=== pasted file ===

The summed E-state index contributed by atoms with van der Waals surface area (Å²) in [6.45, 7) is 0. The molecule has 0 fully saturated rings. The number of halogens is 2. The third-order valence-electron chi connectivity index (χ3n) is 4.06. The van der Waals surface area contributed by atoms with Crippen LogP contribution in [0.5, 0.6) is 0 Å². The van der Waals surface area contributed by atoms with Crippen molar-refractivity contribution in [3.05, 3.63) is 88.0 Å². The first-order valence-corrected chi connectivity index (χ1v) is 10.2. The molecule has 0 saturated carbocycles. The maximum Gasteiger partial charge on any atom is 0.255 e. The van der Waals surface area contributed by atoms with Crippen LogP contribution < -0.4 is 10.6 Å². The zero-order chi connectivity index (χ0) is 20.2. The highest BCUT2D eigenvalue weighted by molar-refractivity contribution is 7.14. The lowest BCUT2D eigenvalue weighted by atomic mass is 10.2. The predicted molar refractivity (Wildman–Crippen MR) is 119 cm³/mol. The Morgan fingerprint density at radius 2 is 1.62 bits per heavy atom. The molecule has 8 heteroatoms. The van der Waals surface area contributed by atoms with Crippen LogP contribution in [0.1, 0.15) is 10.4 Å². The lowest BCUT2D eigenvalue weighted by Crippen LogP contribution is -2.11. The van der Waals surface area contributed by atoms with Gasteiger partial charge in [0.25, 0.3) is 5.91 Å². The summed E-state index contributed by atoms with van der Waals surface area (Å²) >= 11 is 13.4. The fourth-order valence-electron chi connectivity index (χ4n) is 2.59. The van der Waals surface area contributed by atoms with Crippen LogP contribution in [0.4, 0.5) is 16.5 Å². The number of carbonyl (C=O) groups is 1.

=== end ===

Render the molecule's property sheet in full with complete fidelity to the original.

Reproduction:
The summed E-state index contributed by atoms with van der Waals surface area (Å²) in [6.45, 7) is 0. The molecule has 0 fully saturated rings. The number of halogens is 2. The third-order valence-electron chi connectivity index (χ3n) is 4.06. The van der Waals surface area contributed by atoms with Crippen LogP contribution in [0.5, 0.6) is 0 Å². The van der Waals surface area contributed by atoms with Crippen molar-refractivity contribution in [3.05, 3.63) is 88.0 Å². The first-order valence-corrected chi connectivity index (χ1v) is 10.2. The molecule has 0 saturated carbocycles. The maximum Gasteiger partial charge on any atom is 0.255 e. The van der Waals surface area contributed by atoms with Crippen LogP contribution < -0.4 is 10.6 Å². The zero-order chi connectivity index (χ0) is 20.2. The highest BCUT2D eigenvalue weighted by molar-refractivity contribution is 7.14. The lowest BCUT2D eigenvalue weighted by atomic mass is 10.2. The predicted molar refractivity (Wildman–Crippen MR) is 119 cm³/mol. The Morgan fingerprint density at radius 2 is 1.62 bits per heavy atom. The molecule has 8 heteroatoms. The van der Waals surface area contributed by atoms with Crippen LogP contribution in [0.1, 0.15) is 10.4 Å². The lowest BCUT2D eigenvalue weighted by Crippen LogP contribution is -2.11. The van der Waals surface area contributed by atoms with Gasteiger partial charge in [0.25, 0.3) is 5.91 Å². The summed E-state index contributed by atoms with van der Waals surface area (Å²) >= 11 is 13.4. The fourth-order valence-electron chi connectivity index (χ4n) is 2.59. The van der Waals surface area contributed by atoms with Crippen LogP contribution in [0.4, 0.5) is 16.5 Å². The number of carbonyl (C=O) groups is 1.